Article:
When I moved to Dallas in 1992, I volunteered for several nonprofit organizations: I stacked food on the AIDS Resource Center food pantry shelves. I was an HIV counselor at the Nelson Teredo Community Clinic. I created four monthly newsletters. I sat on the boards of the Dallas Gay & Lesbian Alliance, Couples Metro Dallas and others.
I was an activist–fighting for our community, fighting for equality.
Fast forward to 2008: My husband Tony and I adopted two boys through the foster care system. We believed our job as parents was to advocate for our kids. LGBTQ+ parents often have to become activists because we have to be comfortable being out and protecting our kids.
Everywhere from doctors’ offices to schools and community centers, we had to be honest and inform these folks that our kids have two parents of the same gender. It was important for our boys to see that we are proud of our relationship, family and community.
Today, the fight continues, not just here in Texas but across the country.
In Texas, our LGBTQ+ community is being attacked at the legislative level. The score in the 2023 Texas Legislature so far is 104 “good” bills to 93 “bad” bills, according to Equality Texas.
The “good bills” would protect the rights of LGBTQ+ Texans. The “bad bills” would take those rights away.
What are some of the “bad bills” lawmakers have proposed? One example is the bills introduced in both houses that would block transgender children’s access to medically necessary transition-related health care. Another example is lawmakers’ efforts to classify businesses that host drag shows as sexually-oriented establishments. One conservative has even introduced a bill that would allow someone who, as a minor, attended a drag performance to then turn around and sue the hosts and performers.
As parents, this infuriates my husband and me and reinforces our need to be advocates for our kids and for all children.
Our sons have friends who have transitioned, and they benefited from drag queen story time over the years. They attended schools that addressed sexuality and gender identity to various degrees. Thanks to these experiences, they have a better sense of who they are and more respect for diversity and inclusion.
I believe we have a responsibility as parents to prepare our children for a diverse and changing world. Limiting their exposure to people who are different from them does them a disservice. Young people today experience the world through social media, which is global and diverse, and without some personal experience in their own lives with diversity, their ability to understand and participate in this varied and ever-changing global community is dangerously stunted.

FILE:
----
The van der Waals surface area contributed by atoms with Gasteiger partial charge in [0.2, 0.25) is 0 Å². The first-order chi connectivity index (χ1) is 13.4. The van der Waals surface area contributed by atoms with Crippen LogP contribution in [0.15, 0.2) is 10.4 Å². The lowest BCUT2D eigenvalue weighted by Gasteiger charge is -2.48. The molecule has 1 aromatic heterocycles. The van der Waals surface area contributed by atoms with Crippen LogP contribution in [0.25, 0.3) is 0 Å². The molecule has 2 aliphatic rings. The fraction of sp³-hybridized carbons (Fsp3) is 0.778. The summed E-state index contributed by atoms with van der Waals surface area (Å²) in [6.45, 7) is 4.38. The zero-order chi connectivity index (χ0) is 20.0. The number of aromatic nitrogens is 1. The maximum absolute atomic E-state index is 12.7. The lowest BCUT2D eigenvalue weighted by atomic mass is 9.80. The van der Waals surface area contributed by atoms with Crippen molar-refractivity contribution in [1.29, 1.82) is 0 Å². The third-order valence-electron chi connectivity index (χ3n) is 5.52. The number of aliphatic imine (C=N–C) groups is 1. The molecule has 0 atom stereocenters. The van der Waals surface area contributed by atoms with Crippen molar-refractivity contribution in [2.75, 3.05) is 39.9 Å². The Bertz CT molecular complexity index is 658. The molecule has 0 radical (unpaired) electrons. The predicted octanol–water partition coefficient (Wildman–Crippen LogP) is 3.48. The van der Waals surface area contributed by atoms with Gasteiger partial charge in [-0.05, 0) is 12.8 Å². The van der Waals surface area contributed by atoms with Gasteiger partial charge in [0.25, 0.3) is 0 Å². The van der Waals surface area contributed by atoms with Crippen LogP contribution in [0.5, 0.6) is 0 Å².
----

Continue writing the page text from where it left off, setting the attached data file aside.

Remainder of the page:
As parents, we need to advocate for all children to develop the skills and attitudes they need to be successful in this changing world.
I never thought of my parents as activists. But my mom advocated strongly on behalf of my siblings and me, and I learned the importance of advocating for your family from her.
I learned the importance of being an activist for our family and our community through the process of adopting our boys. Our kids deserve the right to be prepared for their future, whatever that might be.
The legislators working on these discriminatory bills are trying to return the country to a time that no longer exists. They don’t understand that the world is becoming more diverse, and our youth are looking at their identity through a different lens.
They cannot put the genie back in the bottle, so their efforts will not be successful in the long term. However, they can do a lot of damage in the short term. That’s why we need all parents to advocate for their kids and be activists for all children.
What can you do? Get involved. Make sure you know who sits on the board at your children’s schools and keep up with the policies and proposals the school board is considering. When they start talking about taking certain books off the shelves or trying to restrict the history students learn to some sanitized version of the truth, stand up, speak out and fight back.
Pay attention to the laws and policies being proposed at every level of government–from your city council to your county commission to your state legislature to Congress. Speak out against those “bad bills”–the ones that try to take away not just your rights but anyone’s rights. And speak out in support of the “good bills.”
And above all else, vote–in every election.
Our vote can be our loudest and most effective voice, so use yours wisely. Educate yourself on the issues and the candidates and vote.
Leo Cusimano is the owner and publisher of Dallas Voice.